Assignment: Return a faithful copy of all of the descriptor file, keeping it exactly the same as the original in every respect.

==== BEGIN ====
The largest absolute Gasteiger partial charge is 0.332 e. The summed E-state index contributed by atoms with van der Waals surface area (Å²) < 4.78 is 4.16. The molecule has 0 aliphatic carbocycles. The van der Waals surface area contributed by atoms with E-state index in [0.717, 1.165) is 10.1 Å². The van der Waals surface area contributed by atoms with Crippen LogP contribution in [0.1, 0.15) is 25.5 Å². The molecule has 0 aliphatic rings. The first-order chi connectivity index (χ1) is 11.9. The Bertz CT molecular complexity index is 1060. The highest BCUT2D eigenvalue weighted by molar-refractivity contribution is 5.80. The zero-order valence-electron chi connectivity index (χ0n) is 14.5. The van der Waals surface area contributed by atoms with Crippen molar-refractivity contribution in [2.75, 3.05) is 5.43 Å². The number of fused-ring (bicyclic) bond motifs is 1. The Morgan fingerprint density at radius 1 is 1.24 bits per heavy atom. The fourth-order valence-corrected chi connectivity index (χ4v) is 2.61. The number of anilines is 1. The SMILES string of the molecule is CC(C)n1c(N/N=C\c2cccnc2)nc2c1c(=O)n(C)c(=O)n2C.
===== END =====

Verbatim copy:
The largest absolute Gasteiger partial charge is 0.332 e. The summed E-state index contributed by atoms with van der Waals surface area (Å²) < 4.78 is 4.16. The molecule has 0 aliphatic carbocycles. The van der Waals surface area contributed by atoms with E-state index in [0.717, 1.165) is 10.1 Å². The van der Waals surface area contributed by atoms with Crippen LogP contribution in [0.1, 0.15) is 25.5 Å². The molecule has 0 aliphatic rings. The first-order chi connectivity index (χ1) is 11.9. The Bertz CT molecular complexity index is 1060. The highest BCUT2D eigenvalue weighted by molar-refractivity contribution is 5.80. The zero-order valence-electron chi connectivity index (χ0n) is 14.5. The van der Waals surface area contributed by atoms with Crippen molar-refractivity contribution in [2.75, 3.05) is 5.43 Å². The number of fused-ring (bicyclic) bond motifs is 1. The Morgan fingerprint density at radius 1 is 1.24 bits per heavy atom. The fourth-order valence-corrected chi connectivity index (χ4v) is 2.61. The number of anilines is 1. The SMILES string of the molecule is CC(C)n1c(N/N=C\c2cccnc2)nc2c1c(=O)n(C)c(=O)n2C.